In a flock of cartoon ducks that already features Donald, Daffy, Howard, and Darkwing – not to mention Scrooge McDuck and his nephews Huey, Dewey and Louie – “Super Duck” #1 doesn’t do a whole lot to distinguish itself from the rest. (Warning: may contain minor spoilers.)
Written by Frank Tieri and Ian Flynn
Illustrated by Ryan Jampole
Colored by Matt Herms
Lettered by Jack Morelli
BRAND NEW SERIES! Super Duck is the greatest hero of Ducktropolis. Brash, arrogant and virtually unbeatable, he’s defeated all threats to the city and routinely foils the schemes of his greatest rival, criminal genius and corporate billionaire Dapper Duck. But now, three years later, Super Duck has fallen on hard times. Down on his luck and with his superheroing days a distant memory, he is reduced to appearing at comic conventions for measly appearance fees. So when he’s approached by a rival of Dapper to be his personal bodyguard/accompany him on his many adventures, Supe has to decide if he’s ready to don his cape once more in this series for mature readers!
I don’t consider myself to be an Archie Comics fanatic, much less an expert, but I do tend to pay attention to the ever-expanding Archieverse a bit more consistently than I do other such lines. Over the years I’ve read some great individual books, a handful notable runs and some clever, creative mashups. Over the past 3-5 years there have also been several intriguing reboots, quirky crossovers and thematic miniseries that take place outside of the core continuity. Needless to say, along the way, there have been occasional clunkers and books we should just forget. I think it goes with the territory. When you push the envelope, experiment and have fun, not everything you do will be a creative success. Sometimes, you just miss the mark.
In trying to assess “Super Duck” #1, however, I’m not sure if it missed the mark or simply hit an ill-advised target. One of the biggest problems is the book’s rather baffling, somewhat arbitrary Mature Readers Only rating. First off, I have to assume, that self-imposed designation likely stems from the words ass, damn and crap; the phrase “you were kind of a dick;” a pretty tame portrayal of bondage; and maybe the cavalier annihilation of some petty TV thieves…?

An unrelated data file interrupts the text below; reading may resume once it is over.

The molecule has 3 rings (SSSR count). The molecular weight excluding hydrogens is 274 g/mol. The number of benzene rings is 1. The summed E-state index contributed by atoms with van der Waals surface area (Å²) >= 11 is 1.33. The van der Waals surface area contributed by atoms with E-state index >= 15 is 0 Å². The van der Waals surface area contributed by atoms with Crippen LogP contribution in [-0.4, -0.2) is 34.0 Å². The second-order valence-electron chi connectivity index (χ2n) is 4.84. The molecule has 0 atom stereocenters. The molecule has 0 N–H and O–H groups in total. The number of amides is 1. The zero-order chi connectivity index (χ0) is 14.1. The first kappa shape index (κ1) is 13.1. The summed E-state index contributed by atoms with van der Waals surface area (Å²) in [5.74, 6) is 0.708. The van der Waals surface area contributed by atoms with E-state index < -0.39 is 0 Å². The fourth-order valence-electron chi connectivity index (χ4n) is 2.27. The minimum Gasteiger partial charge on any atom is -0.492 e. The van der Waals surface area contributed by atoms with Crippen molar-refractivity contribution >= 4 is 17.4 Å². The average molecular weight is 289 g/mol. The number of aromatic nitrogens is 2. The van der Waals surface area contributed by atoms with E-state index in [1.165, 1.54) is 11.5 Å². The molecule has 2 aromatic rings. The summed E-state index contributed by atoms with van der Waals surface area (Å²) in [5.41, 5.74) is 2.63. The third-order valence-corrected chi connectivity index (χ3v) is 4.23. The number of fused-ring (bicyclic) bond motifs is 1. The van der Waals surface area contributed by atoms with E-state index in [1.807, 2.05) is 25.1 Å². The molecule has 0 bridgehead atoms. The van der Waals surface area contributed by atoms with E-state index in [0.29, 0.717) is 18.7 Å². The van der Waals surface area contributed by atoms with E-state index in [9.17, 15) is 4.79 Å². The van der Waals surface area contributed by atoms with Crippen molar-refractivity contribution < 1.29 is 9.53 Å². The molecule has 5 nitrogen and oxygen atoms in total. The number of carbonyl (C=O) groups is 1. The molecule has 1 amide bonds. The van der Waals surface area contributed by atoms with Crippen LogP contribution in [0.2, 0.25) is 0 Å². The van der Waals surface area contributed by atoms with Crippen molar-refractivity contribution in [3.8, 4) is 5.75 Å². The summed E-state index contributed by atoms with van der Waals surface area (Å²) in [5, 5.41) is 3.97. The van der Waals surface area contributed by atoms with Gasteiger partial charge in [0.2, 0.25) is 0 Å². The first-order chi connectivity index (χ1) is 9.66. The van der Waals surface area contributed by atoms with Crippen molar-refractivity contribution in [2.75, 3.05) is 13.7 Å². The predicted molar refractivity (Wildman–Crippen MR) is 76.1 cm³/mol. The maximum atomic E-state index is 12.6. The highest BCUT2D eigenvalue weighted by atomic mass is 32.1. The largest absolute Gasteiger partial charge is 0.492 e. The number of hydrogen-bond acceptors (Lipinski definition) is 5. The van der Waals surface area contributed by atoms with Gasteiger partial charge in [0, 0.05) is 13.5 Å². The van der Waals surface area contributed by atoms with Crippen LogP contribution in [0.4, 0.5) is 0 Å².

Don’t get me wrong, I’m not opposed to publishers voluntarily signaling readers about potentially objectionable content. Nor did I pick up the book specifically looking for edgy, “adult themes and subject matter, but the previous list of offences seems pretty tepid, either way. Parental guidance, no problem, but “Mature” seems like a bit of a stretch.
In any case, from a purely functional standpoint, none of those words and phrases or depictions of R-rated content even add much to the story. They’re completely superfluous. As a result, the word MATURE seems like a smokescreen, designed to generate buzz and controversy where it doesn’t exist. In fact, writers Frank Tieri and Ian Flynn often deliver better quips and stronger punchlines when the simply forgo PG-13 hijinks altogether.
On the second page, for example, Super Duck chastises his arch nemesis by asking, “Why can’t you have normal billionaire hobbies, Dapper? Like collecting yachts or buying politicians?” Later, Super Duck catalogues Dapper’s increasingly heinous acts, from charging little old ladies to help them across the street and selling orphans, to wearing white after Labor Day. Those are jokes meant for grown-ups who understand irony and pointed sarcasm, but there’s nothing crude or profane, and there doesn’t need to be.
Visually, Ryan Jampole’s inks, Matt Herms’s colors and Jack Morelli’s letters are more than serviceable. The splash page right off the bat, for example, looks pretty damn perfect. As does the final page with it’s big, gaudy, in your face meta title card, reminding readers that this can’t possibly be the end of the story, since there are still three issues to go.
Morelli’s work, in particular, seems to capture the flavor and personality of the piece. Jampole’s character designs are also strong, though a bit predictable. Herms’s palette is bright and reasonably dynamic, without feeling too cartoony or trapped in primary colors. It’s also super cool to see all the creators go in a totally different direction in the quick-as-lightning 4-page backup story. The look is whimsical and convincingly retro, making a strong case to up the page count in future issues.
Honestly, I’d never heard of Super Duck until 10 days ago when I stumbled across the solicit. Ultimately, that’s the biggest problem. The story just doesn’t deliver. Maybe the next three issues will give us what we’ve been promised, but so far all we’ve got is a long introduction leading up to the point where the real story actually starts.
Final Verdict: 6.5 With a superfluous rating of M for Mature and a simplistic storyline, “Super Duck” #1 Doesn’t get off the ground.